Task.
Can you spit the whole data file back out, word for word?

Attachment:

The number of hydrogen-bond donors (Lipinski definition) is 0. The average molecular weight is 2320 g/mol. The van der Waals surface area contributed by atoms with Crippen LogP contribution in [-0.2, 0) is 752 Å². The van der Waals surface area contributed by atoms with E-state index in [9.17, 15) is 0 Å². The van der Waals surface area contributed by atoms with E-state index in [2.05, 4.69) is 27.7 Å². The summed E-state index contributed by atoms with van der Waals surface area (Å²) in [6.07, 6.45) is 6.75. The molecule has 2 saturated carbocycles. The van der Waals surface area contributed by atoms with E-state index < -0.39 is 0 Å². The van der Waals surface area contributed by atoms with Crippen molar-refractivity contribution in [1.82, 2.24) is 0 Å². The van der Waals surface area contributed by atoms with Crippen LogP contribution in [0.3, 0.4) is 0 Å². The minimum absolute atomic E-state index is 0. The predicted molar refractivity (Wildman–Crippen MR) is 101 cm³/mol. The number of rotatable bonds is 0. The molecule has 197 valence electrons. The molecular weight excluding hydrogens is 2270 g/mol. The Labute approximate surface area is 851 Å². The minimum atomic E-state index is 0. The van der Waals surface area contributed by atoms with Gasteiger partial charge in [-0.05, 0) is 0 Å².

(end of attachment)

The number of hydrogen-bond donors (Lipinski definition) is 0. The average molecular weight is 2320 g/mol. The van der Waals surface area contributed by atoms with Crippen LogP contribution in [-0.2, 0) is 752 Å². The van der Waals surface area contributed by atoms with E-state index in [9.17, 15) is 0 Å². The van der Waals surface area contributed by atoms with E-state index in [2.05, 4.69) is 27.7 Å². The summed E-state index contributed by atoms with van der Waals surface area (Å²) in [6.07, 6.45) is 6.75. The molecule has 2 saturated carbocycles. The van der Waals surface area contributed by atoms with E-state index < -0.39 is 0 Å². The van der Waals surface area contributed by atoms with Crippen molar-refractivity contribution in [1.82, 2.24) is 0 Å². The van der Waals surface area contributed by atoms with Crippen LogP contribution in [0.3, 0.4) is 0 Å². The minimum absolute atomic E-state index is 0. The predicted molar refractivity (Wildman–Crippen MR) is 101 cm³/mol. The number of rotatable bonds is 0. The molecule has 197 valence electrons. The molecular weight excluding hydrogens is 2270 g/mol. The Labute approximate surface area is 851 Å². The minimum atomic E-state index is 0. The van der Waals surface area contributed by atoms with Gasteiger partial charge in [-0.05, 0) is 0 Å².